Saturday, 24 May 2014

We need more research and media attention for Conn's



Dr. Jerome Conn

If you have been following this blog, you know I have struggled just like you with the debilitating disease called Hyperaldosteronism, also known as Primary Aldosteronism and more commonly referred to as Conn's Syndrome. For seven years, I have chronicled my journey from the steps it took to get a diagnosis, to finding a good endocrinologist who understood the disease (no easy feat), to my ultimate choice of having surgery.

I receive questions from people all over the world, from the recently diagnosed to those who are waist deep in the murky waters of Conn's. And then there are the survivors who opted for surgery like me whose ultimate question remains steadfast: Are we going to be able to live a normal life with one adrenal gland?

Well, yes, I believe so, but it will be tricky at times.While a few people have written to say that they have their lives back with little repercussion, there are many more who continue to have issues--big ones-- that they directly attribute to losing an adrenal gland. I include myself in that group.

Many of us are experiencing similar issues: hypoglycemia; affects from severe stress that can result in adrenal hypofunction (symptoms similar to Addison's disease); hormone imbalances in women; and hyperinsulinism- the result of overtaxing the remaining adrenal.

Sadly, there is little to no post-surgical data on our disease to be found on the internet. We are left on our own, seeking out the help of each other, wondering why our endocrinologists don't have the answers to our questions and seem to break up with us after surgery. If only Dr. Jerome Conn was still alive.

While surgery can be a life saver, managing stress is crucial to the body and mind. Living with only one adrenal gland can seem like a see-saw ride, sometimes you're up and feeling free of ailments, the next you're on the ground wondering why you are having more health issues after the faulty glad has been removed.

Other glandular diseases like Addison's and Cushing's seem get most of the attention. From what I have learned from having this disease, Conn's patients need some more attention too. But even today, many sites like the National Adrenal Diseases Foundation (NADF), still don't merit the symptoms so many patients experience. I for one know they exist as I had them and countless people who read this blog have too. I contacted the NADF three years ago to get them to add the numerous other symptoms and was fortunate to get a response from Dr. Paul Margulies: http://hyperaldosteronism.blogspot.com/2012/01/change-in-nadf-conns-description.html. Yes, they added the other symptoms, but they still wrote:

"While most individuals have no specific symptoms, some may have fatigue, headaches, muscle weakness and numbness. The physical examination is usually normal except for the elevated blood pressure"

The three underlined words are disturbing to me as I have received many emails from patients suffering with debilitating symptoms that have affected their lives traumatically. 

The Clinical Journal of the American Society of Nephrology state that 10% -15% of newly diagnosed hypertensive patients are due to primary aldosteronism. Considering the amount of Americans that have high blood pressure, this number translates into an alarmingly high percentage. If that alone isn't enough to get more research and attention, think about this: of those 10-15% of people, how many are getting the treatment they need for Conn's or are their doctor's simply passing out meds without looking further into other symptoms? I realize the potassium levels are usually the indicator and some patients with this disease have somewhat normal range levels. But if they are complaining about migraines, polyuria, tingling limbs, fatigue and brain fog, shouldn't doctors pay attention to these and delve a little deeper? I think so.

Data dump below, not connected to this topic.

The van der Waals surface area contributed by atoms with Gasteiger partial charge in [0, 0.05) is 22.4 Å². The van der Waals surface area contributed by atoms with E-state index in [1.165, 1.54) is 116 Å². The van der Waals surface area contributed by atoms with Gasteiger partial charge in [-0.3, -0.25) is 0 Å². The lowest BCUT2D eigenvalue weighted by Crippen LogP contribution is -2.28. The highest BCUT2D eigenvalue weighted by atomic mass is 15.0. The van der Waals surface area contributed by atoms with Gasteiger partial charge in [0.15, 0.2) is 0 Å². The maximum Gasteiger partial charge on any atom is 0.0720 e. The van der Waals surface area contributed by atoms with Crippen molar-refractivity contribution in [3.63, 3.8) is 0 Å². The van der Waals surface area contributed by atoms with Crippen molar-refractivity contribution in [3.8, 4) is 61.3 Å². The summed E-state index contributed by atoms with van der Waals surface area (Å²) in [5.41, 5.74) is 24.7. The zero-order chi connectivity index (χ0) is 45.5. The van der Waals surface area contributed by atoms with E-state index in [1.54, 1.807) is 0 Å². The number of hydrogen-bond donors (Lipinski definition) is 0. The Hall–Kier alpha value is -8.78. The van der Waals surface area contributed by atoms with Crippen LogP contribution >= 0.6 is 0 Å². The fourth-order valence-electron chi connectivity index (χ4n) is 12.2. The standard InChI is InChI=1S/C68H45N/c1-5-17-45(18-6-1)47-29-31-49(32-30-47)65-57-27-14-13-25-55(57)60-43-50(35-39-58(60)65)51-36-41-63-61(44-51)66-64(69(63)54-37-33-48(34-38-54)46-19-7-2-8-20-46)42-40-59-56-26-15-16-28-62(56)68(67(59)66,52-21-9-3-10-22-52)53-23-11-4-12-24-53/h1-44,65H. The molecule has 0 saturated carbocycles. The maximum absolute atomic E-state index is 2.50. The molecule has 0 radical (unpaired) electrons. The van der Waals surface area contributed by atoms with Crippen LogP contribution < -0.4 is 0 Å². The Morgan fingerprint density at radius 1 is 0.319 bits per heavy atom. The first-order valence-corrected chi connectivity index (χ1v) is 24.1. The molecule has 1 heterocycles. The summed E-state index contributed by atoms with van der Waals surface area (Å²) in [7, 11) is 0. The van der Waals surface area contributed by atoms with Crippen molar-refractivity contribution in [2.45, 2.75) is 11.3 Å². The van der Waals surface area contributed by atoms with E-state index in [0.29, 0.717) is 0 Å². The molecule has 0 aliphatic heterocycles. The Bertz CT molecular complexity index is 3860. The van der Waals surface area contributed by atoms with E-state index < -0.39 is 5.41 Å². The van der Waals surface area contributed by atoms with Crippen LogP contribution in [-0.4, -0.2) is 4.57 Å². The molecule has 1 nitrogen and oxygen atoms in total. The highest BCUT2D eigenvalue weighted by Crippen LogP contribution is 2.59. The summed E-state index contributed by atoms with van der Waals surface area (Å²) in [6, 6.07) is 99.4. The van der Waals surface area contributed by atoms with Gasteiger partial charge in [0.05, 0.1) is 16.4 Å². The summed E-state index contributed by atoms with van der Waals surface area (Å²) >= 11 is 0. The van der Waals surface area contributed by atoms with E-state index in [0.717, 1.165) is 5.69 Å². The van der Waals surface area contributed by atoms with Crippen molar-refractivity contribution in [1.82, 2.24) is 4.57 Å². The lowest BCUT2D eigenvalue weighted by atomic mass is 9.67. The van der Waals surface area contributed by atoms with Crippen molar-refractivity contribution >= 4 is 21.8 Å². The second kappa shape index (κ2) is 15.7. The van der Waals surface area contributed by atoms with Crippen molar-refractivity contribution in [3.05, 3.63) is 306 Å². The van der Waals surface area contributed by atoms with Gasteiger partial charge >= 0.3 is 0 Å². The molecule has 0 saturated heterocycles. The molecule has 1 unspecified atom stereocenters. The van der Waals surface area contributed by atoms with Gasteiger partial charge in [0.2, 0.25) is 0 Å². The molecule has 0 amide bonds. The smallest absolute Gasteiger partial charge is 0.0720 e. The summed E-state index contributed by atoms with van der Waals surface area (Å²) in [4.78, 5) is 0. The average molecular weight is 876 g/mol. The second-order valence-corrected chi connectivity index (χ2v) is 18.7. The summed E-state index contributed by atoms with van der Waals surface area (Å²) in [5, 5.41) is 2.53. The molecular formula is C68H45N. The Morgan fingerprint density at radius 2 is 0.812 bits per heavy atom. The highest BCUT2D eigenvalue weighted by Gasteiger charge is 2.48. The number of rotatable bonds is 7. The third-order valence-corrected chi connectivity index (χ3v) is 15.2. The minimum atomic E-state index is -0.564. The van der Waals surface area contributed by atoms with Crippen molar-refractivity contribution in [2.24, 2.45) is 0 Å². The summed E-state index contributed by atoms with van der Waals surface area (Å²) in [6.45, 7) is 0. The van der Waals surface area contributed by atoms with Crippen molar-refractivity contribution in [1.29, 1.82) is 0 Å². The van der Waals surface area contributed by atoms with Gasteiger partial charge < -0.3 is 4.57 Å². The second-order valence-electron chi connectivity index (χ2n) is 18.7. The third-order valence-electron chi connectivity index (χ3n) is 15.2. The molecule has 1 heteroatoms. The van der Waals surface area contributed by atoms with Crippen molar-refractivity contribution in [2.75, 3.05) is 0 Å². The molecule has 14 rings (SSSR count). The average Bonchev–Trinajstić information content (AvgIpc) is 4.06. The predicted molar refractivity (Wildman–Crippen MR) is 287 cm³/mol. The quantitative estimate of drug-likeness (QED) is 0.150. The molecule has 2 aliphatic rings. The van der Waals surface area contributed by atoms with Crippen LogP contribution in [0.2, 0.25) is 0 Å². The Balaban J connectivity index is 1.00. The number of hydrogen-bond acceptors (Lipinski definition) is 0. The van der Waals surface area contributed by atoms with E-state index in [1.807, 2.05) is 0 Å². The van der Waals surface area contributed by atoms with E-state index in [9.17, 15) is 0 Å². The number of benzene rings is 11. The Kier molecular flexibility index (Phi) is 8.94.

So what can be done for our misunderstood Conn's group?  For starters, it would be great if our designer disease got some major media play, like on The Doctor's or Dr. Oz  I've contacted the Dr. Oz show twice but received no response. Maybe if someone really famous got this disease it would help, which is a terrible thought, but has some truth.

At this point, I suggest we continue to help and support each other here and on other sites. But, if you are on a medical site and read that there are no known side effects of Conn's, I highly suggest you contact that site and tell them your story. The more people know about the reality of this disease, the more informed we can become to help the next guy who gets diagnosed with this strange adrenal condition with an awfully long name.









Sunday, 16 March 2014

Living better with supplements


It's hard to believe it's been almost five years since my adrenalectomy! I am continuing to learn how to take better care of myself, which seems easier in theory than in practice. Despite what all the doctors said, there are changes that have had to be dealt with. The number enemy still remains to be S-T-R-E-S-S.

On the upside, I continue to live without the daunting effects of Conn's, like high blood pressure, bloatedness, fatigue, polyuria, brain fog (this was the worst), and paresthesia. With the aldosterone producing tumor gone, all of these side effects should be gone for all who choose surgery vs. living with the tumor and taking meds. 

That said, as I've mentioned in other posts since the surgery, I have had a tough time with hypoglycemia and have to monitor my sugar levels constantly. While I was diagnosed with this years before the adrenal tumor, I notice its presence more now. I continue to be careful with making sure I have trail mix or nuts with me at all times, water too. I notice I am more prone to episodes when working out. Stressful days followed by a workout at the gym can make it worse. Symptoms include feeling faint, sweating, confusion, and shakiness. This can be a dangerous condition, so if you think you have it, consult your doctor.

Stress in any form seems to affect me more now than ever. Perhaps that is due to just one adrenal doing the work for two. I don't know. Memory issues have reared their head again, but this is not from Conn's, it was tragically caused by acute exposure to carbon monoxide my boyfriend and I suffered from in 2012-13. That story remains for another posting, another day.